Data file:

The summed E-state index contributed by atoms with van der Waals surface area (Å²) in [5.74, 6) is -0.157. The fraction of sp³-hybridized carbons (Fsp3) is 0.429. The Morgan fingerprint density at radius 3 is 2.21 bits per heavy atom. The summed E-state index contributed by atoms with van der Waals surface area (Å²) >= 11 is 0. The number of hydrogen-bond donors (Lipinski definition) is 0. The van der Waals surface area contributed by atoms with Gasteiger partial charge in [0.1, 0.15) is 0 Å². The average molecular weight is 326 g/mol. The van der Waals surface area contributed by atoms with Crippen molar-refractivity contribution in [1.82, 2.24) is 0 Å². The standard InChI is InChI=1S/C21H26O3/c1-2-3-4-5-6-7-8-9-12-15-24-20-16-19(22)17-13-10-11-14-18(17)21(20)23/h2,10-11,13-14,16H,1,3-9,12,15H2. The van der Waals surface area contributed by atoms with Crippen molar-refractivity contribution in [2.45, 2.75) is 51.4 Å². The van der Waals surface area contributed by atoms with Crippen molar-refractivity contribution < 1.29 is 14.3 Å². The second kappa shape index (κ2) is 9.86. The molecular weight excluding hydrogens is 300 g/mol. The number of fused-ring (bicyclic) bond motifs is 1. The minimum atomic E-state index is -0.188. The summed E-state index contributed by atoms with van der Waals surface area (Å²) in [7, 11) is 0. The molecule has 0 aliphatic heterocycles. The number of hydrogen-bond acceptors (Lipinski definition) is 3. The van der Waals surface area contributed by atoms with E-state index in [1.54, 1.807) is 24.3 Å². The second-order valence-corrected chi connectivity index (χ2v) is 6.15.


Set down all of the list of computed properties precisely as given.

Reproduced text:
The summed E-state index contributed by atoms with van der Waals surface area (Å²) in [5.74, 6) is -0.157. The fraction of sp³-hybridized carbons (Fsp3) is 0.429. The Morgan fingerprint density at radius 3 is 2.21 bits per heavy atom. The summed E-state index contributed by atoms with van der Waals surface area (Å²) >= 11 is 0. The number of hydrogen-bond donors (Lipinski definition) is 0. The van der Waals surface area contributed by atoms with Gasteiger partial charge in [0.1, 0.15) is 0 Å². The average molecular weight is 326 g/mol. The van der Waals surface area contributed by atoms with Crippen molar-refractivity contribution in [1.82, 2.24) is 0 Å². The standard InChI is InChI=1S/C21H26O3/c1-2-3-4-5-6-7-8-9-12-15-24-20-16-19(22)17-13-10-11-14-18(17)21(20)23/h2,10-11,13-14,16H,1,3-9,12,15H2. The van der Waals surface area contributed by atoms with Crippen molar-refractivity contribution in [2.45, 2.75) is 51.4 Å². The van der Waals surface area contributed by atoms with Crippen molar-refractivity contribution < 1.29 is 14.3 Å². The second kappa shape index (κ2) is 9.86. The molecular weight excluding hydrogens is 300 g/mol. The number of fused-ring (bicyclic) bond motifs is 1. The minimum atomic E-state index is -0.188. The summed E-state index contributed by atoms with van der Waals surface area (Å²) in [7, 11) is 0. The molecule has 0 aliphatic heterocycles. The number of hydrogen-bond acceptors (Lipinski definition) is 3. The van der Waals surface area contributed by atoms with E-state index in [1.54, 1.807) is 24.3 Å². The second-order valence-corrected chi connectivity index (χ2v) is 6.15.